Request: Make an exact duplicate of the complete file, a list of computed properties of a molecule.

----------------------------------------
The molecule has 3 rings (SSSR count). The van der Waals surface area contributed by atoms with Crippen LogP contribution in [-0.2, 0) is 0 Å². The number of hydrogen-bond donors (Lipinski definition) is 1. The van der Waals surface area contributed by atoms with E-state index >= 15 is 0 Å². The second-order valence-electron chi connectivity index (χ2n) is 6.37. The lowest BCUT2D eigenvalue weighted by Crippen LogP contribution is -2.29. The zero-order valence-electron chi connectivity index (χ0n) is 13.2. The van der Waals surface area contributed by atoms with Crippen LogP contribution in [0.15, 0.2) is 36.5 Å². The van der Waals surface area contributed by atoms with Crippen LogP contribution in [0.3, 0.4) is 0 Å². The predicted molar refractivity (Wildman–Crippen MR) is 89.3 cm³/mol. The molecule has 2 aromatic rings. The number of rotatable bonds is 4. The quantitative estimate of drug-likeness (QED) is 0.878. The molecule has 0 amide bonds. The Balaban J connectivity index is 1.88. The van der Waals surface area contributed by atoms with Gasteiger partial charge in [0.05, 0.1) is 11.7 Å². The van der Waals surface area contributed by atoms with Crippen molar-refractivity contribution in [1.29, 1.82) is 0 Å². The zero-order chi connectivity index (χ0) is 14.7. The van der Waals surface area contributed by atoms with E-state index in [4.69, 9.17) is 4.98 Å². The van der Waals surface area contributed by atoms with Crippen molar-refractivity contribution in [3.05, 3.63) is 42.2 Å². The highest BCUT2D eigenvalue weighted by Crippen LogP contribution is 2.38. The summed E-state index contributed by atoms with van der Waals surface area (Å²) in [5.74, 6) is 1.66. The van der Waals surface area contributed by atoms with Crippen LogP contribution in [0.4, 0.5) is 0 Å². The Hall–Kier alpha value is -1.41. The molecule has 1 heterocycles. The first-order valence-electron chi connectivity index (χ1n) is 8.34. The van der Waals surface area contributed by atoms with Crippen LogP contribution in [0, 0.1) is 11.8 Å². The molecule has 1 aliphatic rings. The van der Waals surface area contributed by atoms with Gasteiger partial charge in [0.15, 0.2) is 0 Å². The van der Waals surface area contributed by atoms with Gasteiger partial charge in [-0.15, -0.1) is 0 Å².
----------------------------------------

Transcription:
The molecule has 3 rings (SSSR count). The van der Waals surface area contributed by atoms with Crippen LogP contribution in [-0.2, 0) is 0 Å². The number of hydrogen-bond donors (Lipinski definition) is 1. The van der Waals surface area contributed by atoms with E-state index >= 15 is 0 Å². The second-order valence-electron chi connectivity index (χ2n) is 6.37. The lowest BCUT2D eigenvalue weighted by Crippen LogP contribution is -2.29. The zero-order valence-electron chi connectivity index (χ0n) is 13.2. The van der Waals surface area contributed by atoms with Crippen LogP contribution in [0.15, 0.2) is 36.5 Å². The van der Waals surface area contributed by atoms with Crippen LogP contribution in [0.3, 0.4) is 0 Å². The predicted molar refractivity (Wildman–Crippen MR) is 89.3 cm³/mol. The molecule has 2 aromatic rings. The number of rotatable bonds is 4. The quantitative estimate of drug-likeness (QED) is 0.878. The molecule has 0 amide bonds. The Balaban J connectivity index is 1.88. The van der Waals surface area contributed by atoms with Gasteiger partial charge in [0.05, 0.1) is 11.7 Å². The van der Waals surface area contributed by atoms with Crippen molar-refractivity contribution in [1.29, 1.82) is 0 Å². The zero-order chi connectivity index (χ0) is 14.7. The van der Waals surface area contributed by atoms with E-state index in [4.69, 9.17) is 4.98 Å². The van der Waals surface area contributed by atoms with Crippen molar-refractivity contribution in [3.05, 3.63) is 42.2 Å². The highest BCUT2D eigenvalue weighted by Crippen LogP contribution is 2.38. The summed E-state index contributed by atoms with van der Waals surface area (Å²) in [5.74, 6) is 1.66. The van der Waals surface area contributed by atoms with Crippen LogP contribution in [0.4, 0.5) is 0 Å². The Hall–Kier alpha value is -1.41. The molecule has 1 heterocycles. The first-order valence-electron chi connectivity index (χ1n) is 8.34. The van der Waals surface area contributed by atoms with Crippen LogP contribution in [0, 0.1) is 11.8 Å². The molecule has 1 aliphatic rings. The van der Waals surface area contributed by atoms with Gasteiger partial charge in [0.15, 0.2) is 0 Å². The van der Waals surface area contributed by atoms with Gasteiger partial charge in [-0.15, -0.1) is 0 Å².